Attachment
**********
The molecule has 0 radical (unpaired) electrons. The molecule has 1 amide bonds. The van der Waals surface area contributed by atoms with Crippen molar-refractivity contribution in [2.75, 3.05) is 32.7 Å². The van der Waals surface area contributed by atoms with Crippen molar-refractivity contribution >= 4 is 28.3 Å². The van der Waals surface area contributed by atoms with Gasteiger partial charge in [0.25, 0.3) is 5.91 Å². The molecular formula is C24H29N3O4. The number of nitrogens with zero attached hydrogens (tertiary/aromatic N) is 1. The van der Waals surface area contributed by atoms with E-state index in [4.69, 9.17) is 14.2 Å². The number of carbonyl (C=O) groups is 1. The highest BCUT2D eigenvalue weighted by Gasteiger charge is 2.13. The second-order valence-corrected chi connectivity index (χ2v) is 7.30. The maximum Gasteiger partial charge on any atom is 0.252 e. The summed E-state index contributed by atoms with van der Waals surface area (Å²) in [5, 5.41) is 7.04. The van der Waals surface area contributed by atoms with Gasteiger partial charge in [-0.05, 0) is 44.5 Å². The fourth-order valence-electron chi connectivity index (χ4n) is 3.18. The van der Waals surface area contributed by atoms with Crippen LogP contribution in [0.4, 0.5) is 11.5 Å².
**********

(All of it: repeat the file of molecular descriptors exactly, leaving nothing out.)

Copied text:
The molecule has 0 radical (unpaired) electrons. The molecule has 1 amide bonds. The van der Waals surface area contributed by atoms with Crippen molar-refractivity contribution in [2.75, 3.05) is 32.7 Å². The van der Waals surface area contributed by atoms with Crippen molar-refractivity contribution >= 4 is 28.3 Å². The van der Waals surface area contributed by atoms with Gasteiger partial charge in [0.25, 0.3) is 5.91 Å². The molecular formula is C24H29N3O4. The number of nitrogens with zero attached hydrogens (tertiary/aromatic N) is 1. The van der Waals surface area contributed by atoms with E-state index in [4.69, 9.17) is 14.2 Å². The number of carbonyl (C=O) groups is 1. The highest BCUT2D eigenvalue weighted by Gasteiger charge is 2.13. The second-order valence-corrected chi connectivity index (χ2v) is 7.30. The maximum Gasteiger partial charge on any atom is 0.252 e. The summed E-state index contributed by atoms with van der Waals surface area (Å²) in [5, 5.41) is 7.04. The van der Waals surface area contributed by atoms with Gasteiger partial charge in [-0.05, 0) is 44.5 Å². The fourth-order valence-electron chi connectivity index (χ4n) is 3.18. The van der Waals surface area contributed by atoms with Crippen LogP contribution in [0.4, 0.5) is 11.5 Å².